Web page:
Roma and Genoa had the pleasure of starting the Serie A slate today with a lunchtime kick-off but for Paulo Fonseca, this was anything but a Sunday stroll through the park. With his side once again beset by injuries, Roma's manager was forced to make four changes from the side that narrowly defeated Fiorentina midweek, including the first start for English defender Chris Smalling in nearly five weeks.
Of course, for those of us watching in North America, an Italy lunch-time kickoff means we're up with the sunrise to get our Roma fix, and based on the first passage of play at the Olimpico, we weren't the only ones struggling to find consciousness on this early Sunday morning.
Roma had the first bit of possession in this match, but quickly turned the ball over to Genoa, resulting in the slowest counter-attacking move the game has ever seen, led by the not so fleet afoot Mattia Destro. Whether it was 12:30 pm or 6:30 am in your corner of the globe, it's tough to be energetic on a Sunday.
Despite the early kickoff, Roma would continue to press on and generated the game's first chance off an early corner but Chris Smalling's fifth-minute header looped over the crossbar; a feat Roma would repeat shortly thereafter with Gianluca Mancini's header following a nearly identical trajectory.
Roma were dominating possession and encountering very little resistance from Genoa but simply couldn't create any genuine chances on goal. So when Genoa started to find the slightest bit of space in this match, you were right to worry, especially since it seemed like Mattia Destro was destined to sneak into the tiniest crevice in Roma's backline, poking one past Pau Lopez.
While Destro was able to worm his way into a few tight spaces, Smalling, Mancini, and Bryan Cristante did well to limit the damage. At the other end of the pitch, Roma was forced to rely on long balls over the top to El Shaarawy and Borja Mayoral.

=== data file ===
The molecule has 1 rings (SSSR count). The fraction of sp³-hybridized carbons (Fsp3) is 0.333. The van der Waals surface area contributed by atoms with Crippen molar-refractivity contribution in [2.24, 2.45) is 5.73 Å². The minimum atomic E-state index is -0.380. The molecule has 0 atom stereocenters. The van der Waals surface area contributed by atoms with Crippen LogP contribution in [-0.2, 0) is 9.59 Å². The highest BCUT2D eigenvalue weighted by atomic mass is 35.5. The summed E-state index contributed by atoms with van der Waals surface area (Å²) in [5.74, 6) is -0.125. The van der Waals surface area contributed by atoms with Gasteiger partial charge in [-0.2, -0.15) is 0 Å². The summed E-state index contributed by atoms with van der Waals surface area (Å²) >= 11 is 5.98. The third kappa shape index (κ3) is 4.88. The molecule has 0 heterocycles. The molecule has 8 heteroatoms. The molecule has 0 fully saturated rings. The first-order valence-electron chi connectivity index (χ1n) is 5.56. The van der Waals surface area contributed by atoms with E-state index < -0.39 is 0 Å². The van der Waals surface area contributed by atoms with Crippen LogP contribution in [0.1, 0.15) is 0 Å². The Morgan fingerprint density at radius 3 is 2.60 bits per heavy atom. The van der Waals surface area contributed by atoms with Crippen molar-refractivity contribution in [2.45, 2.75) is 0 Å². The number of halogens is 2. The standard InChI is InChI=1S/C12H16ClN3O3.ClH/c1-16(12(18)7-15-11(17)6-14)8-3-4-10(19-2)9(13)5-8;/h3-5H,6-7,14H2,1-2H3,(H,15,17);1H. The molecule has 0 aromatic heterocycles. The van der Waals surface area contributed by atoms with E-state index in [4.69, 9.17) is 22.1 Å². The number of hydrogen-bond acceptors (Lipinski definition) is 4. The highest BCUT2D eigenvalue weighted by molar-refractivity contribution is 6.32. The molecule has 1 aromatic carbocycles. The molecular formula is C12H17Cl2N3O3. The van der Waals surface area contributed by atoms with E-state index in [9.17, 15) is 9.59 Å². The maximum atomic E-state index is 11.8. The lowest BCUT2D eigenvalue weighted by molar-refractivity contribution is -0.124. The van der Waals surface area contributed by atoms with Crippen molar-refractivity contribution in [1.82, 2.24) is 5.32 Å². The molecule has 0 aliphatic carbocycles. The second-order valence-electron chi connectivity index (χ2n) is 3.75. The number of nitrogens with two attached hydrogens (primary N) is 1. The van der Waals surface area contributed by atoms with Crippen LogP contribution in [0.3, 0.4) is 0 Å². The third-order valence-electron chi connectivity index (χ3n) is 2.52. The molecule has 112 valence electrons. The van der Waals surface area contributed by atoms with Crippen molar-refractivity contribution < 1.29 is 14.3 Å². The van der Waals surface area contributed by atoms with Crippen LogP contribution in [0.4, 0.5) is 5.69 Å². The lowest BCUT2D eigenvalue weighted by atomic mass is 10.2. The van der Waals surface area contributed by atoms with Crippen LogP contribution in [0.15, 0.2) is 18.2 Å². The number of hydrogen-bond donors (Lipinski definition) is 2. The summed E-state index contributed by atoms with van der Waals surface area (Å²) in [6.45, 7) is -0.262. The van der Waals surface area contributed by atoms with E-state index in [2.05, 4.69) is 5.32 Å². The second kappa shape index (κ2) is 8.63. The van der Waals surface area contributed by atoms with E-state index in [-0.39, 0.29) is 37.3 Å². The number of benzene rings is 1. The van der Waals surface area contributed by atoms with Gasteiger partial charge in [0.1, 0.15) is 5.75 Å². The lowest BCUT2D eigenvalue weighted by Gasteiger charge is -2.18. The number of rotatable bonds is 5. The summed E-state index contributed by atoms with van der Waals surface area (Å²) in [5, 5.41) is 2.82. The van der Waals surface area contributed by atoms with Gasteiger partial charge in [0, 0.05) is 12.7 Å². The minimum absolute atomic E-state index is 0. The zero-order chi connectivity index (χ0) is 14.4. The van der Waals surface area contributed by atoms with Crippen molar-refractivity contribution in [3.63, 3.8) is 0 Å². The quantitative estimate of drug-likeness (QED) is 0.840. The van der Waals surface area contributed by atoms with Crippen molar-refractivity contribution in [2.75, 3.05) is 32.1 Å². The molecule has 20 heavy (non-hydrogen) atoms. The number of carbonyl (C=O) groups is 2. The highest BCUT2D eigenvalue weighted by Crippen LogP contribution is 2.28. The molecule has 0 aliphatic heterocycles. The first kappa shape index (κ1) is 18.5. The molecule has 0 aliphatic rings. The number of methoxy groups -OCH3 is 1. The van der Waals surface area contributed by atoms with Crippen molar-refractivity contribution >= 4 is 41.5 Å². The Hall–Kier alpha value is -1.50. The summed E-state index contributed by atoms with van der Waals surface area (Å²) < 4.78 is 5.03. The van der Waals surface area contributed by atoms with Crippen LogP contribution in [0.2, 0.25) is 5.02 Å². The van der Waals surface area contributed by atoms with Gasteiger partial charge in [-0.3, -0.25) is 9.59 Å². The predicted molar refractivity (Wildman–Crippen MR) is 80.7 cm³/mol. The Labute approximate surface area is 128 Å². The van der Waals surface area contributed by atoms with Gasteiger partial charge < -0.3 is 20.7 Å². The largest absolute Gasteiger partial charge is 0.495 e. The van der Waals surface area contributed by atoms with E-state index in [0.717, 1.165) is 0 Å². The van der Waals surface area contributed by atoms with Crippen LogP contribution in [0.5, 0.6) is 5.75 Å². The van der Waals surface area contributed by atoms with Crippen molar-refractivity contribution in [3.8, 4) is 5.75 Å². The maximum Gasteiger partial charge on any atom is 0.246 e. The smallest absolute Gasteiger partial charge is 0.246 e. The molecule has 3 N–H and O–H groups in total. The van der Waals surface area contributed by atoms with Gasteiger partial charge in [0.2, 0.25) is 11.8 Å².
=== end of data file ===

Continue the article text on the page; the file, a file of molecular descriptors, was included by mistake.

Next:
It wasn't exactly working, but Roma was knocking on the door and a breakthrough seemed imminent. But it wouldn't come in the run of play...
Gianluca Mancini: 24th Minute (Roma 1, Genoa 0)
Gran centro de Pellegrini, mejor salto y cabezal de Mancini, el puño de Zaniolo, la sonrisa de Dzeko. Todo Roma. Daje! pic.twitter.com/FSX3E7VlXB— Maxi Friggieri (@MaxiFriggieri) March 7, 2021
When you can't generate clear-cut chances in the run of play, you better execute those damn set-pieces and that's exactly what Roma did here. While there's nothing extraordinary about this play—Pellegrini teed it up and Mancini buried it—it was a perfectly executed corner from Roma and unlocked what had previously been a pretty tight match.
Roma wouldn't rest on their laurels, though. In practically their very next breath, Roma created another chance when Pedro unleashed a left-footed effort from the edge of the box, forcing Federico Marchetti into a diving save to his left. It was a perfectly placed ball from Pedro and were it not for Marchetti's Herculean effort, Roma would have doubled their lead with ease.
But that was about it for genuine action in the first half. Despite the fact that Roma reeled off 11 shots in the half, only two of those attempts were on target: Mancini's 24th-minute goal and Pedro's 27th-minute lefty stinger.
With only two attempts of their own and a measly 40% possession, Genoa didn't really offer much resistance to Roma, but they effectively kept the Giallorossi confined to a few narrow channels in the middle of the pitch. Ordinarily, this would be what Roma craved but they just couldn't string together many multi-pass moves; they had no issue threading the ball into the box to Stephan El Shaarawy or Borja Mayoral, but the second pass/check-back options just weren't there in the first half—the combination play that has delighted us all season long simply wasn't there in the first 45 minutes.